anthro in the news 12/28/2015

Source: Google Images/Creative Commons

To address ISIS, social science essential

Two social scientists at the University of Oxford,, one a social anthropologist and the other an economist, co-authored an article in the Huffington Post about how “…European states need to go beyond the obvious target, ISIS and its twisted interpretation of Islam, and delve deeper into the complex genesis of violence. Violence is located not just in extremist ideology but also in struggles over the distribution of power within and across nations.” And later on, they write about “…the need to problematize the state and its policies alongside their targets of attack. We need to unpack the common sense view of the state as a benevolent agent operating under explicit policy directions.” Mohammad Talib is Sultan Bin Abdul Aziz fellow in the Anthropology of Muslim Societies at the Oxford Centre for Islamic studies, and Adeel Malik is Globe Fellow in the Economies of Muslim Societies.

 


Miss Honduras at the 2015 Miss Universe contest. Source: Richard D. Salyer/Courtesy of Miss Universe Organization

Stop the killing: A message from Miss Honduras

National Public Radio (U.S.) carried an article about the national costume worn by Miss Honduras, Iroshka Lindaly Elvir, in the Miss Universe contest. It included many decorative skulls. According to archaeologist Rosemary A. Joyce, professor at the University of California at Berkeley, Elvir’s costume drew on Maya culture to bring world attention to violence in Honduras.  The U.N. has ranked Honduras as having the highest murder rate in the world. Joyce noted that: “[Elvir] uploaded pictures to her Facebook page in which she is wearing that outfit holding a sign [that reads] ‘CICIH YA’ which is a call for an independent, U.N.-appointed anti-corruption task force to be appointed for Honduras.”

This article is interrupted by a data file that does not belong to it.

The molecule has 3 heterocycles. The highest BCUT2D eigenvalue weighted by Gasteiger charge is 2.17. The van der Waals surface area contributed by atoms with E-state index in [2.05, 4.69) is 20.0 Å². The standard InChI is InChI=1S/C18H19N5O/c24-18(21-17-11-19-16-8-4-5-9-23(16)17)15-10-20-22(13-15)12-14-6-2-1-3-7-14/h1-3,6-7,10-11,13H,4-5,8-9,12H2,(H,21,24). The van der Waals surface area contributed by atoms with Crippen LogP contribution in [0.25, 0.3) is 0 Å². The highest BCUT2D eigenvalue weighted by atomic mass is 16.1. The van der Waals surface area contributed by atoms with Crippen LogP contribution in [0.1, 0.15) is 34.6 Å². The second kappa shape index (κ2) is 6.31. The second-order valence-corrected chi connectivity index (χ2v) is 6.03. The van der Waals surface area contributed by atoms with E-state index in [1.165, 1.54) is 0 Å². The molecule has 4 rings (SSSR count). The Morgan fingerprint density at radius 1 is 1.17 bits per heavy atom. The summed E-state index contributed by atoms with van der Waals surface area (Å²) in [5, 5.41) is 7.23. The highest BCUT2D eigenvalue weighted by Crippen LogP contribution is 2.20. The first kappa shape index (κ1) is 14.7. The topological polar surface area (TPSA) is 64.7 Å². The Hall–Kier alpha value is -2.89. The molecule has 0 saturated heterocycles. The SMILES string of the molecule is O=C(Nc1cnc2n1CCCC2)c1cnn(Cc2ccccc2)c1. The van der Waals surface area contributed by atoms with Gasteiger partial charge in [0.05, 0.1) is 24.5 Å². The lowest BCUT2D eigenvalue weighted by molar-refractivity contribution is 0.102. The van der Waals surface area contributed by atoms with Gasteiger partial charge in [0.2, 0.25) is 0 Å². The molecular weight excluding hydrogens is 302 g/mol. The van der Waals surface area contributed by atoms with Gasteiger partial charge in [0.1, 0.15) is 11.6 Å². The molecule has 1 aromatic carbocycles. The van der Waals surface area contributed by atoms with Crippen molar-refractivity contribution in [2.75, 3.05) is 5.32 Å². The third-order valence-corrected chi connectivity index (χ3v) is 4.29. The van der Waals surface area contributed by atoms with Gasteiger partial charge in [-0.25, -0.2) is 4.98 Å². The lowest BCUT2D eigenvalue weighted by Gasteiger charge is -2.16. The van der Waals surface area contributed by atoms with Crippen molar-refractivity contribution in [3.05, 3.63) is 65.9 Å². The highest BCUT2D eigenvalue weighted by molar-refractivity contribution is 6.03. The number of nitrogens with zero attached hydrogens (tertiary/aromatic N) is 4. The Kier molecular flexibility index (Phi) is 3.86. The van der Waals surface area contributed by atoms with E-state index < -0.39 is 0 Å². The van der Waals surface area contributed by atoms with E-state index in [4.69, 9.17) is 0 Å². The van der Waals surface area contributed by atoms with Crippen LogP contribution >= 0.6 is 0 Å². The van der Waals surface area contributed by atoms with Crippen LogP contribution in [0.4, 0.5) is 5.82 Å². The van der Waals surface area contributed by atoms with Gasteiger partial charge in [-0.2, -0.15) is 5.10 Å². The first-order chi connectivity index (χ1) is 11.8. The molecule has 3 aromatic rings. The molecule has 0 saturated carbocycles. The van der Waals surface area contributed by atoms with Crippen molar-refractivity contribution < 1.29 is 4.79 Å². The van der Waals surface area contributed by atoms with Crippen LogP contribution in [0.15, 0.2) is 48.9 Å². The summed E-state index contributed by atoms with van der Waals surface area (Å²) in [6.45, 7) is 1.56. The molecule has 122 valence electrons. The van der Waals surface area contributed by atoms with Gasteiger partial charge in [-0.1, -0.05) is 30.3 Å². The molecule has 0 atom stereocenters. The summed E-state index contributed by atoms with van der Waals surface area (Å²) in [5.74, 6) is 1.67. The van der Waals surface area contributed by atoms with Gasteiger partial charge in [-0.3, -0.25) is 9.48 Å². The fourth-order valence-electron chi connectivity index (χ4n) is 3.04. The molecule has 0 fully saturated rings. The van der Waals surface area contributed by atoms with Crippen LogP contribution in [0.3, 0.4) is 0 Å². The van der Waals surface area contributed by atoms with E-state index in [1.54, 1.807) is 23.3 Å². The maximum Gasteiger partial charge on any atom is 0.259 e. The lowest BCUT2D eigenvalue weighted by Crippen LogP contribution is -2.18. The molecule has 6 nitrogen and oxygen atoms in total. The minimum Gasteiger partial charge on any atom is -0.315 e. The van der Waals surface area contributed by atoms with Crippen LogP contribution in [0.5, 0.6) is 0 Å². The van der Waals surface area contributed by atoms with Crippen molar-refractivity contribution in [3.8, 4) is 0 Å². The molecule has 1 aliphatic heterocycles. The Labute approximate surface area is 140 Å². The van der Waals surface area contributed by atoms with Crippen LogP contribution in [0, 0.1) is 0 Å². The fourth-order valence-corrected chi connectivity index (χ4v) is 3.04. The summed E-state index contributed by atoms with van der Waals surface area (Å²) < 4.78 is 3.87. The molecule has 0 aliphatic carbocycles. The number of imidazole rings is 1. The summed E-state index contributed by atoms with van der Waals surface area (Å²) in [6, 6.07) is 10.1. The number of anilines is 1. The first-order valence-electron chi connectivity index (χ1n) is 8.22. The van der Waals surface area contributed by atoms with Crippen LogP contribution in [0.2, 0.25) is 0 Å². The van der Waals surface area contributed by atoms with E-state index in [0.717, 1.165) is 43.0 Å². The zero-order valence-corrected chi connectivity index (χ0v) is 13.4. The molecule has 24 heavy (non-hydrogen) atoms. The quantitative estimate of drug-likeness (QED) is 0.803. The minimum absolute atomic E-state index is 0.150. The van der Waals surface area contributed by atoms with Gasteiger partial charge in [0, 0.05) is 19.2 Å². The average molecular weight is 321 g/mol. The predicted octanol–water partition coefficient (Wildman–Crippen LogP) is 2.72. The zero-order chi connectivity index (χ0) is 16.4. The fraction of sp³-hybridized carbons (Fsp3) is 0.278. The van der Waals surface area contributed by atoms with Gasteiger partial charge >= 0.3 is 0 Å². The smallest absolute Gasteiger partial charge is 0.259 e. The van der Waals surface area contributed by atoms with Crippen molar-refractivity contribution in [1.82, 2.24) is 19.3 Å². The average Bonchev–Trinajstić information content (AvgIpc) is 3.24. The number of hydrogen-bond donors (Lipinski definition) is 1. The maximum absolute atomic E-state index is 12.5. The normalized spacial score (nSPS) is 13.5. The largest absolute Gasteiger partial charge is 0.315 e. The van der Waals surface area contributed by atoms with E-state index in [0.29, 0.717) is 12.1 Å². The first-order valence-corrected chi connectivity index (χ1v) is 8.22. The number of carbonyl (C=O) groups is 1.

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anthro in the news 9/14/15

 

Refugees from Syria arrive in Europe [source: Al Jazeera]
Refugees from Syria arrive in Europe (Photo from Al Jazeera)

Refugees in Europe: Care is reasonable and possible

Bloomberg News carried an article on the European refugee crisis, noting that Europe appears to be swinging between two responses:  xenophobia and a compassionate pragmatism. Most migration experts agree that a longer-term solution will require the participation of Canada and the U.S. It draws on commentary from Dawn Chatty, a professor of anthropology and former director of the Refugee Studies Centre at the University of Oxford. She reminds us that, to deal with the Vietnamese boat people at the end of the 1980s, “the biggest countries got together, and between them they divvied up a million boat people and resettled them. It’s reasonable and possible.”

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Anthro in the news 12/22/14